The recipe itself was plain sailing, even if the method was a little unusual; cakes mixed in a saucepan have the added bonus of reducing the washing up load, which can be considerable after a typical baking session. My only concern was what exactly was meant by Tamarind Paste - the commercial pastes on the market can vary in strength and often have salt and sugar added, so I decided to make a paste from a block of pulp. I weighed 50g of pulp and added 100mls of boiling water. After stirring frequently during cooling to separate out all the fibres and seeds, I passed the mixture through a seive and weighed out 50g of the resulting paste.
My only real problem was the cake tin. When Dan says deep he means really deep! My 18cm (7") tin was 7cm deep but wouldn't take all the batter, so I had to hurriedly line a 20cm tin and transfer over the cake mixture. Even then the batter came to within an inch of the top, so I was anxiously watching it rise in the oven and expecting an overflow (which happily didn't come).
When cut within a few hours of baking the cake was very crumbly, which was a big concern, but it had firmed up a lot by the next day. I'd really recommend leaving the cake a day before even attempting to cut it.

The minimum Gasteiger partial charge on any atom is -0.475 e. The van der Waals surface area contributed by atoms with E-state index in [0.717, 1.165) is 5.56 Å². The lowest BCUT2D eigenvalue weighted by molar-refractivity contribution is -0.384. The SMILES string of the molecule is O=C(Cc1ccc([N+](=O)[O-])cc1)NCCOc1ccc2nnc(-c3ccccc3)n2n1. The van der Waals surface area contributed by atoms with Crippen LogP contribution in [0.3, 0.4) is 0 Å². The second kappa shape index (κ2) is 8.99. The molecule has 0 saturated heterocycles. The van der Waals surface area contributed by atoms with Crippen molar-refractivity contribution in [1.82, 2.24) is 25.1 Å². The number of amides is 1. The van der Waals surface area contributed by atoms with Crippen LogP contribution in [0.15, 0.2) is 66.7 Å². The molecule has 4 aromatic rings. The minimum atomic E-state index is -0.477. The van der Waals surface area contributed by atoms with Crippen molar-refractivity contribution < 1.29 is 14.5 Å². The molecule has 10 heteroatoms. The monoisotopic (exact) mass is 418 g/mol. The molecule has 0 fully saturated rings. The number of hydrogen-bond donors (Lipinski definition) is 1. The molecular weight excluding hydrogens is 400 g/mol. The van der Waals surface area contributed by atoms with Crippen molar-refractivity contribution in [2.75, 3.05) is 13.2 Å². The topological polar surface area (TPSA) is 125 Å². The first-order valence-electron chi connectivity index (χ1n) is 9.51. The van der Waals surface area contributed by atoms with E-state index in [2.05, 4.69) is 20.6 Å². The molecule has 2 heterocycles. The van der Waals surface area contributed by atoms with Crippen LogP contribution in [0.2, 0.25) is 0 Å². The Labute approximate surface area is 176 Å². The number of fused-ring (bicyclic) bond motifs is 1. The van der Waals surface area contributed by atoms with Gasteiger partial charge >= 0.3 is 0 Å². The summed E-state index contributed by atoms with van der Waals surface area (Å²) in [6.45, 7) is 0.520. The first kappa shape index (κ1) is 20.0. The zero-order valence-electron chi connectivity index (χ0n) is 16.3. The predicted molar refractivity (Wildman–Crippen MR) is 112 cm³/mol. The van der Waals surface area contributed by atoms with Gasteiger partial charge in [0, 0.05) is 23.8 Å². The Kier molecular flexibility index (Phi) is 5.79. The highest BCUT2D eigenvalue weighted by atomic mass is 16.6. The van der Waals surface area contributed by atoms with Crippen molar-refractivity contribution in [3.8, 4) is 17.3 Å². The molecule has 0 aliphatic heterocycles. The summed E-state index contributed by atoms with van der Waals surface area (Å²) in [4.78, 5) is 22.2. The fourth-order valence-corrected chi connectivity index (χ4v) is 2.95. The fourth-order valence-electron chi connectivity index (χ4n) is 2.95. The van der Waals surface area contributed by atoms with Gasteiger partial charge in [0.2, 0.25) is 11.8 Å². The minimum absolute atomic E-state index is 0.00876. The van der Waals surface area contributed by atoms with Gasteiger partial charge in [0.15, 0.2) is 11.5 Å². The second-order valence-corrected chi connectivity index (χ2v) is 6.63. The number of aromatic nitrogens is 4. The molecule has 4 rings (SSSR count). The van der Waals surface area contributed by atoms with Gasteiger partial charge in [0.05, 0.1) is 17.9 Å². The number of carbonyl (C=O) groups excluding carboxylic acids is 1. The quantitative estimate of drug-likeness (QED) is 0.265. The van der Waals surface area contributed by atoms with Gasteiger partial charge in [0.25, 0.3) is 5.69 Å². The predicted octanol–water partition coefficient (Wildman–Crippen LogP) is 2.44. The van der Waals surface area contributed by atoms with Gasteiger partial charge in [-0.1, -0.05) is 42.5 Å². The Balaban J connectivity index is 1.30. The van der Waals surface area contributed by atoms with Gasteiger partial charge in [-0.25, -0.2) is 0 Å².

The cake crumb itself was surprisingly light, but managed to hold all the dates and nuts in an even distribution throughout. The flavour of tamarind didn't come through as strongly as I'd expected; I've bake with tamarind before and it's given a lemony note to the cake which wasn't evident here. Here the tamarind seems to counterbalance the sweetness, making the addition of a glacé icing a lovely contrast, not a sickly, unnecessary extra. I didn't think the cardamom in the icing added much to the flavour either, but my pods may have been a little too old! However, the cake was still well flavoured, moist and so much lighter than many similar fruit and nut cakes; I'm sure I'll be making this one again!
After this recipe was published on Dan Lepard's web-site, with a photograph, I've realised that he intended it to be made in a square tin. An 18cm square tin is equivalent in volume to the 20cm round tin which I eventually I used (guided by the photo in the Guardian), so there's no problem with the quantities of ingredients given in the recipe.